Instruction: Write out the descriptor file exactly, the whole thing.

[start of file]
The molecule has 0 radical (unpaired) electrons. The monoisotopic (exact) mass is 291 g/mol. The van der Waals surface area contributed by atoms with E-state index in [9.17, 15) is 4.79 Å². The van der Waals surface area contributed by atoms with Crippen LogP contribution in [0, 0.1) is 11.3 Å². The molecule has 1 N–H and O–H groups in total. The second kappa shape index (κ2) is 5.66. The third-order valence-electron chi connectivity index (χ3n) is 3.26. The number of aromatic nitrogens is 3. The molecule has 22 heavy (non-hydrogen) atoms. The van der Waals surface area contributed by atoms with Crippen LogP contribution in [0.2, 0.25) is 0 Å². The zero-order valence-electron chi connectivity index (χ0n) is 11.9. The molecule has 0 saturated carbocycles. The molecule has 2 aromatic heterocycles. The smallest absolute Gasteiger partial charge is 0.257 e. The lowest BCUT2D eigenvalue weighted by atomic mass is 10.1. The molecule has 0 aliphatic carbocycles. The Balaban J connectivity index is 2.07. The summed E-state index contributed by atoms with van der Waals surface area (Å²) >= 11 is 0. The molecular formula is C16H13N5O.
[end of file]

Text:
The molecule has 0 radical (unpaired) electrons. The monoisotopic (exact) mass is 291 g/mol. The van der Waals surface area contributed by atoms with E-state index in [9.17, 15) is 4.79 Å². The van der Waals surface area contributed by atoms with Crippen LogP contribution in [0, 0.1) is 11.3 Å². The molecule has 1 N–H and O–H groups in total. The second kappa shape index (κ2) is 5.66. The third-order valence-electron chi connectivity index (χ3n) is 3.26. The number of aromatic nitrogens is 3. The molecule has 22 heavy (non-hydrogen) atoms. The van der Waals surface area contributed by atoms with Crippen LogP contribution in [0.2, 0.25) is 0 Å². The zero-order valence-electron chi connectivity index (χ0n) is 11.9. The molecule has 0 saturated carbocycles. The molecule has 2 aromatic heterocycles. The smallest absolute Gasteiger partial charge is 0.257 e. The lowest BCUT2D eigenvalue weighted by atomic mass is 10.1. The molecule has 0 aliphatic carbocycles. The Balaban J connectivity index is 2.07. The summed E-state index contributed by atoms with van der Waals surface area (Å²) >= 11 is 0. The molecular formula is C16H13N5O.